The consequences of an oil spill in Canada’s West Coast waters

Publication - June 26, 2010
If the Canadian government approves a proposal from pipeline giant Enbridge Inc. to build twin Northern Gateway pipelines from Alberta’s tar sands to Kitimat on northern B.C.’s Great Bear Rainforest, an oil spill in the region is inevitable. Another company, Kinder Morgan, has a long-term plan to bring over 200 crude oil tankers annually to the southern West Coast near Vancouver. Today, the company already brings two tar sands oil tankers through B.C. waters. Along with oil spills come many consequences.

Canada’s reputation

British Columbia’s coast is the jewel of Canada, known around the world for its old growth forests, abundant marine life and rich heritage. Our coastline is a part of our Canadian identity. An oil spill could damage our international reputation.

World-renowned Great Bear Rainforest

Stretching along the B.C. coast from Vancouver to Alaska, the Great Bear Rainforest is the largest tract of intact coastal temperate rainforest left in the world. Once the site of conflict, it is now the place where collaboration among loggers, environmentalists, First Nations and government resulted in the largest rainforest conservation package in Canadian history. An oil spill could have a devastating impact on the region and the model of conservation.


Tourism is the third largest industry in the province. The B.C. government’s goal is to grow annual tourism revenues to $18 billion by 2015. With a strong focus on outdoor recreation, tourism has been identified as a primary growth opportunity in rural British Columbia(1). An oil spill would damage the natural landscape that this industry relies upon for its growth.


Pipeline projects are generally not major job creators. If built, the Enbridge Northern Gateway Pipelines would permanently employ between 45 and 200 people across the 1,170-kilometre route. There would be an increase in jobs for the construction of the pipelines, but Enbridge will employ experienced crews, likely brought in from outside the region with only 15 per cent of construction job going to locals(2). Economic development is needed along the pipeline route. However, projects that support long-term jobs and don’t put existing economies at risk are needed.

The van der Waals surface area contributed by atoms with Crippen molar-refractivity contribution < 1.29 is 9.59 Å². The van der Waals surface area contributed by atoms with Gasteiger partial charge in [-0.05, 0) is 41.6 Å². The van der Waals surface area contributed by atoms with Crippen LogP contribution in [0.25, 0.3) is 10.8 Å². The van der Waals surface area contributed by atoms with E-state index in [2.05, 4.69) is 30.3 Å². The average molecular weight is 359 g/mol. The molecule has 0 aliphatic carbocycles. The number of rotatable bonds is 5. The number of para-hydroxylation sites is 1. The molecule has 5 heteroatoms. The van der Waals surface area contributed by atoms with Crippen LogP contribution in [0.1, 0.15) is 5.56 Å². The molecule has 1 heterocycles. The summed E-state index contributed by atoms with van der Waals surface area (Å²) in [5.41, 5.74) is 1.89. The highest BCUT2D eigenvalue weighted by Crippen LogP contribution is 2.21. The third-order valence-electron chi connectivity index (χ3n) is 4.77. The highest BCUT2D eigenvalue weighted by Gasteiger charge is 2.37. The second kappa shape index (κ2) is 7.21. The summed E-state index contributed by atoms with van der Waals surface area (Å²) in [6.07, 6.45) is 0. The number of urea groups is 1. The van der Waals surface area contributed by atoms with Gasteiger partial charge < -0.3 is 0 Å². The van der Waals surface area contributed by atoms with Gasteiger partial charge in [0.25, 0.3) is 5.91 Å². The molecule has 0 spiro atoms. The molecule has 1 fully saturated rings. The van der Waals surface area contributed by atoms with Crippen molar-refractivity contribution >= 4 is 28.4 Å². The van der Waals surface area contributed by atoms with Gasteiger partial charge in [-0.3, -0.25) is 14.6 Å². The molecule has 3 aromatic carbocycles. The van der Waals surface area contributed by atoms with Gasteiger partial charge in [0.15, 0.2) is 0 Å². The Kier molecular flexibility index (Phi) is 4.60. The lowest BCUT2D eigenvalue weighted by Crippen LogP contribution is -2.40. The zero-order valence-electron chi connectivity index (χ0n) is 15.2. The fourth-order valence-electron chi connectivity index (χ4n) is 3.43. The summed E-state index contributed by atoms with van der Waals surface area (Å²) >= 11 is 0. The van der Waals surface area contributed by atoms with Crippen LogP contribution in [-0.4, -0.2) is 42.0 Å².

Whales and salmon

Our coastal waters are home to northern and southern orca (killer whale) pods as well as transient pods that use the northern Pacific as a migratory route. Humpback and grey whales can also be seen in B.C.’s coastal waters.

The lifeblood of coastal communities, wild Pacific salmon pass through coastal waters on their way to thousands of freshwater streams to spawn every year. Salmon have been in great decline over the past decade. A judicial inquiry has been ordered into the collapse of B.C. salmon runs(3). Every opportunity to preserve their migration routes and spawning grounds must be seized and a precautionary approach to habitat management must be taken. An oil spill would forever negatively impact the habitat of whales, salmon and other important ocean species.

First Nations opposition

Dozens of First Nations communities have lived on B.C.’s coast for millennia. Art Sterritt of the Coastal First Nations speaks of the impact of a potential oil spill on coastal First Nations communities: “If we had a tanker accident on the coast of British Columbia it would literally wipe [out] all of our cultures, all of our salmon, all of our groundfish.”(4)

Coastal First Nations — whose territories would all be negatively impacted by an oil spill from the oil tankers brought to the coast by the proposed Enbridge Northern Gateway Pipelines — issued a declaration: “…in upholding our ancestral laws, rights and responsibilities, we declare that oil tankers carrying crude oil from the Alberta tar sands will not be allowed to transit our lands and waters.”(5)

First Nations have stated that they would do everything in their power to stop crude oil tankers in their territories, including legal action and putting boats in the water to stop an oil tanker(6). This would result in lengthy delays and higher business costs. Opposition to this project presents long-term financial and legal risks for any of its partners or investors.

On the 21st anniversary of the Exxon Valdez oil spill, more than 150 First Nations, businesses, environmental organizations and prominent Canadians signed on to the campaign to stop the pipelines and oil tankers proposed by Enbridge(7). The federal environmental assessment for the Northern Gateway project has received more than 2,000 letters of comment from Canadians and First Nations(8), the majority of which are in opposition to the project. And in May 2010, more than 1,000 people flooded the tiny hamlet of Kitamaat Village in northern B.C., where the pipeline would end and the oil tankers begin, to oppose the Enbridge project and stand up for their coastline.(9)